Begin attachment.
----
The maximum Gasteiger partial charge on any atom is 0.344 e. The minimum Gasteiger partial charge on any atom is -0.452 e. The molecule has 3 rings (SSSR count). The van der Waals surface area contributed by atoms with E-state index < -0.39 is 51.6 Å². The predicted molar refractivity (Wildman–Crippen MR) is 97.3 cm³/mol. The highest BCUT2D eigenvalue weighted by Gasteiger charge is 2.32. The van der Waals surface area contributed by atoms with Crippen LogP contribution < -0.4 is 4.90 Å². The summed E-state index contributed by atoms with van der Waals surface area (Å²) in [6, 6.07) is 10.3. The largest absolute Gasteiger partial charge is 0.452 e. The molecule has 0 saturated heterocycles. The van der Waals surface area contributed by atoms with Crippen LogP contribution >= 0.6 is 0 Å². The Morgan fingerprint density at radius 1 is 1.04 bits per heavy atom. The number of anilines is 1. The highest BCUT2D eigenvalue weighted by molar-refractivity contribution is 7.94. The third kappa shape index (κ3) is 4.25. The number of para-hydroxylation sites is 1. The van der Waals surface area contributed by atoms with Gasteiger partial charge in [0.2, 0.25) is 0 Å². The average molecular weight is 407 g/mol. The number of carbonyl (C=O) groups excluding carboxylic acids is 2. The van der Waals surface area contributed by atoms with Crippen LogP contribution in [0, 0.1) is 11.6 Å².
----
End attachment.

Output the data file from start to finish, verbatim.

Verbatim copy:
The maximum Gasteiger partial charge on any atom is 0.344 e. The minimum Gasteiger partial charge on any atom is -0.452 e. The molecule has 3 rings (SSSR count). The van der Waals surface area contributed by atoms with E-state index < -0.39 is 51.6 Å². The predicted molar refractivity (Wildman–Crippen MR) is 97.3 cm³/mol. The highest BCUT2D eigenvalue weighted by Gasteiger charge is 2.32. The van der Waals surface area contributed by atoms with Crippen LogP contribution < -0.4 is 4.90 Å². The summed E-state index contributed by atoms with van der Waals surface area (Å²) in [6, 6.07) is 10.3. The largest absolute Gasteiger partial charge is 0.452 e. The molecule has 0 saturated heterocycles. The van der Waals surface area contributed by atoms with Crippen LogP contribution >= 0.6 is 0 Å². The Morgan fingerprint density at radius 1 is 1.04 bits per heavy atom. The number of anilines is 1. The highest BCUT2D eigenvalue weighted by molar-refractivity contribution is 7.94. The third kappa shape index (κ3) is 4.25. The number of para-hydroxylation sites is 1. The van der Waals surface area contributed by atoms with Gasteiger partial charge in [0.2, 0.25) is 0 Å². The average molecular weight is 407 g/mol. The number of carbonyl (C=O) groups excluding carboxylic acids is 2. The van der Waals surface area contributed by atoms with Crippen LogP contribution in [0, 0.1) is 11.6 Å².